Ford cautioned that his team is still in the early stages of understanding the JLTV’s full operational impact. One challenge with the vehicle is its complexity: the driver’s seat rivals the cockpit of a stealth bomber, with glass screens controlling the truck’s suspension and switches that can shut down the entire system if the driver is not careful. It takes 40 hours of classroom and hands-on experience just to start driving the JLTV.

“The JLTV has a lot more capability from a technology standpoint, but it requires a lot of training,” Ford said.

Yet once that training is complete, the vehicle can be as fun as a go-cart to drive once it is fully revved up, said Staff Sgt. Kristen Witherspoon, the lead JLTV instructor for the 90th Security Forces Group and a member of the base’s Tactical Response Force.

The JLTV is set to be one of several new gadgets providing better situational awareness for security forces Airmen at F.E. Warren and the other two missile fields at Malmstrom Air Force Base, Mont., and Minot Air Force Base, N.D. Another is the Regional Operating Picture (ROP), a communications network where defenders in the field can share voice calls, GPS tracking, and other forms of data with their supervisors at a missile alert facility or with their commanders at the main base.

“Every vehicle that goes into the missile field will have that tracking ability, geolocation, turn-by-turn navigation, voice comms, and data,” said William McIntyre, chief of nuclear security for the 20th Air Force. “That’s huge.”

The ROP is already being set up: in March, the Air Force awarded Persistent Systems LLC $75.5 million for its Infrastructure-based Regional Operation Network (IRON), an antenna system mounted on towers and poles which anchors a high-bandwidth web of communications. 

“U.S. military bases can sprawl tens of thousands of square miles, and as it stands now, there’s no dynamic, high-bandwidth way for headquarters staff to track, and reliably remain in contact with, the security personnel patrolling this vast area,” Adrien Robenhymer, Persistent’s Vice President of Business Development, said in a statement. “Should personnel run into problems in the field, they wouldn’t have effective support from an operations center.”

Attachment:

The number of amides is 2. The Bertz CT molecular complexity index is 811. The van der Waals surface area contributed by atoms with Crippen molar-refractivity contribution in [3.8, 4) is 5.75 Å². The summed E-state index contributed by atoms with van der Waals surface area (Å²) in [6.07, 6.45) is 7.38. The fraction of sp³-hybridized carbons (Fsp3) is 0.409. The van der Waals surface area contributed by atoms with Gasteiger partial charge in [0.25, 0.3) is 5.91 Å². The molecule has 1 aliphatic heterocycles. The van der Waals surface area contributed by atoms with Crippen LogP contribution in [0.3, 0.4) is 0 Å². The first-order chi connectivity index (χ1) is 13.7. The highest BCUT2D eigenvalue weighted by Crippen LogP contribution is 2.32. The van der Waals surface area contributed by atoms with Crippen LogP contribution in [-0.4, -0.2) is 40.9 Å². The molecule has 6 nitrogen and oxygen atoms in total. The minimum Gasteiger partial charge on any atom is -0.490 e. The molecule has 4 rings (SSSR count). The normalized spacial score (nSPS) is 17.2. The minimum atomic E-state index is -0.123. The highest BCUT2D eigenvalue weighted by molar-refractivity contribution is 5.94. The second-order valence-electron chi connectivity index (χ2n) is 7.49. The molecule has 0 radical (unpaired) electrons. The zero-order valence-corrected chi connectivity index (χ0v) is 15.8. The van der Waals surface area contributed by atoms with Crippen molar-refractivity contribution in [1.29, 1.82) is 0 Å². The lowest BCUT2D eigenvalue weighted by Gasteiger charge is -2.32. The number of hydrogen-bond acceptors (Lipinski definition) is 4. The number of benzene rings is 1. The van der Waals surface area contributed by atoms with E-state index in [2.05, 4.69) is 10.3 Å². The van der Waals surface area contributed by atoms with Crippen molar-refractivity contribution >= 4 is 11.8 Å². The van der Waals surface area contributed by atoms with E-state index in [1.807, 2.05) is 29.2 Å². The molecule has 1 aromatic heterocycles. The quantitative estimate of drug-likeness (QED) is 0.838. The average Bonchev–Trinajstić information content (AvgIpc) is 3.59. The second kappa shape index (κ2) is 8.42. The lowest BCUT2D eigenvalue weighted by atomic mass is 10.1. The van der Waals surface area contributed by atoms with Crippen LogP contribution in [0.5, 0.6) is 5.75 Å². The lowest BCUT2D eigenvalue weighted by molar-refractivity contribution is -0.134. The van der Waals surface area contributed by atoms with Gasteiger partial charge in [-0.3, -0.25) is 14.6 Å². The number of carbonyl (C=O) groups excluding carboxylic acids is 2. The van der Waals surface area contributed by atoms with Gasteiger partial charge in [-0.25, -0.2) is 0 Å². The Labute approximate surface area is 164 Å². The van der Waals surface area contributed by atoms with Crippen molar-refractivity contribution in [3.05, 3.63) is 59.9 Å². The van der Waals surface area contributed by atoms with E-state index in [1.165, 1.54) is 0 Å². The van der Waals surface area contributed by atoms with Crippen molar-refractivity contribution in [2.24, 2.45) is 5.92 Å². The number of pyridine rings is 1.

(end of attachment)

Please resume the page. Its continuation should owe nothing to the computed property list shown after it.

According to Persistent, over the next three years the Air Force wants about 700 IRON systems installed across its three missile bases, which should unite 75 operations centers and 1,000 security forces vehicles spread out across 25,000 square miles. Once established, ROP will allow Airmen to see their locations and possible threats mapped out on a tablet, which should be faster and less confusing than updating each other over radio in the middle of a security incident.

“We don’t have to talk to find out where people are now, we will know where people are now,” said Joseph Coslett Jr., a spokesman for the 90th Missile Wing. “You’ll still have audio communication, but the awareness among the whole battlespace will be phenomenal.”

The JLTVs and ROP will help missile field defenders across America’s missile fields respond faster to a security incident, but they are just two new technologies that will make the missile defense enterprise even more deadly. Part 1 is about the MH-139 Grey Wolf. Part 3 covers infrastructure and training improvements.